A number of investigations to determine whether or not bacteria are normally present in the tissues of apparently healthy animals were reported before 1912, principally by German workers, but very few reports on this type of work are recorded in the literature of more recent years. Many early workers1 thought that the tissues of healthy animals are sterile. Messner,2 in 1910, found no bacteria in 145 samples of flesh of normal slaughter animals. Zwick and Weichel,3 in 1911, examined seventy-seven samples of muscle, liver, spleen and kidney of cattle and hogs. Of eight liver samples, six were positive, and only one muscle sample among fifty-nine tested contained bacteria. All other samples were sterile. In 1912, Grunt4 found only 2 per cent, of 540 muscle samples to contain bacteria.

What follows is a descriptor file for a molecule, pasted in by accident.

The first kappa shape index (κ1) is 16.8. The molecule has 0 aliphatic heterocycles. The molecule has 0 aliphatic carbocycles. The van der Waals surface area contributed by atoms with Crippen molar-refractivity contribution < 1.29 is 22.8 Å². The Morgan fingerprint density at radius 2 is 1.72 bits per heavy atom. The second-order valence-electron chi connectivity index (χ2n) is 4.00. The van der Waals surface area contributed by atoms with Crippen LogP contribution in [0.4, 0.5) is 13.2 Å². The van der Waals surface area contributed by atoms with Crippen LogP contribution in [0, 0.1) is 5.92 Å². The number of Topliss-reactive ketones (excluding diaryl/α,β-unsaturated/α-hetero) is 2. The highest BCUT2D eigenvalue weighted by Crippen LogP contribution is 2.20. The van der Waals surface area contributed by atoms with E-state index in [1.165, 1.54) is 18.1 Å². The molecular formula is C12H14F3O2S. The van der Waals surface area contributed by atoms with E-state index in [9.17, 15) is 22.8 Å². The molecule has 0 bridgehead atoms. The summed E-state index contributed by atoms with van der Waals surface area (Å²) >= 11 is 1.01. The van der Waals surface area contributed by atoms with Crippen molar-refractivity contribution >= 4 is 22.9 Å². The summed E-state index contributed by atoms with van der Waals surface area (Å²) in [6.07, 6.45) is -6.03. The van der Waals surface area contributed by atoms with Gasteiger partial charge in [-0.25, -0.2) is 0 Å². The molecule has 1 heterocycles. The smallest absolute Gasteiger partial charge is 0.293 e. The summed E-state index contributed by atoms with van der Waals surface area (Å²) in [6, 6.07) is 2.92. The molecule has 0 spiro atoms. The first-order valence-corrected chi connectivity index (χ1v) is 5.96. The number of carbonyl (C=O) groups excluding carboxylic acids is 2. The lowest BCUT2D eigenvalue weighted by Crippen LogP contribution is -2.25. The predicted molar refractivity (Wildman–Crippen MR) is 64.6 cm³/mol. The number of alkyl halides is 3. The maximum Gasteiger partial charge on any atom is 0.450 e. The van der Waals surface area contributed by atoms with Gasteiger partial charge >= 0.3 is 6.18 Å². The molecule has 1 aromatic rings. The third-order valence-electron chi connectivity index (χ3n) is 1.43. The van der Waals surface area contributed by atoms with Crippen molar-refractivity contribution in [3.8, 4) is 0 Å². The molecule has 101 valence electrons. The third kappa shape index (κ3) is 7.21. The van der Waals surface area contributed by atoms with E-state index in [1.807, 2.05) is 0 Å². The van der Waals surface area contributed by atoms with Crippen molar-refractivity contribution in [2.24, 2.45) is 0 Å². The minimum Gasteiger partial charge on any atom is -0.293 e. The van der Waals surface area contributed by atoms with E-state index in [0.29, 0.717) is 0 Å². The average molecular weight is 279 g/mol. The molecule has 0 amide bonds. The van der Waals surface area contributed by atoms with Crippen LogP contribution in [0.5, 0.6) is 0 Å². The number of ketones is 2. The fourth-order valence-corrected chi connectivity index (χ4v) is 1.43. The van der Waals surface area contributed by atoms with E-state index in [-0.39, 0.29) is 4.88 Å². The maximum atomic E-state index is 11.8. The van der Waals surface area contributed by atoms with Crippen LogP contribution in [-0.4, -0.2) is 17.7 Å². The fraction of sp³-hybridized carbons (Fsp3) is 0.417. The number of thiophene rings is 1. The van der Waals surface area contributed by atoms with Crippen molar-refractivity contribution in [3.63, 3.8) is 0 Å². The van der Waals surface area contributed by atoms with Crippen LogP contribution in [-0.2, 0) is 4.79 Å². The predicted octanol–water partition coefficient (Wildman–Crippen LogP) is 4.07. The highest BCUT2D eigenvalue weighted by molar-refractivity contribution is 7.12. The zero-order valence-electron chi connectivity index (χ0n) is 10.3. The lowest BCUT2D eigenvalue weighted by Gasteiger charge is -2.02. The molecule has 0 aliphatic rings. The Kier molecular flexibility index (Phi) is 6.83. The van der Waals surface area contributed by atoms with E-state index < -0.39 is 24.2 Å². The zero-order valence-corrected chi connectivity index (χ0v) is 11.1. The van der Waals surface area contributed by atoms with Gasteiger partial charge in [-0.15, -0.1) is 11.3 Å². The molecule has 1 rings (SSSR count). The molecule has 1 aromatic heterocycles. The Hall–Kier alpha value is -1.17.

Other workers have obtained contrary results. Thus Boni,5 in 1901, examined the lungs of twenty hogs for
REITH AF. BACTERIA IN MUSCULAR TISSUES AND BLOOD OF APPARENTLY NORMAL ANIMALS: A PRELIMINARY REPORT. JAMA. 1926;86(5):325–326. doi:10.1001/jama.1926.02670310007003
Customize your JAMA Network experience by selecting one or more topics from the list below.
Create a personal account or sign in to: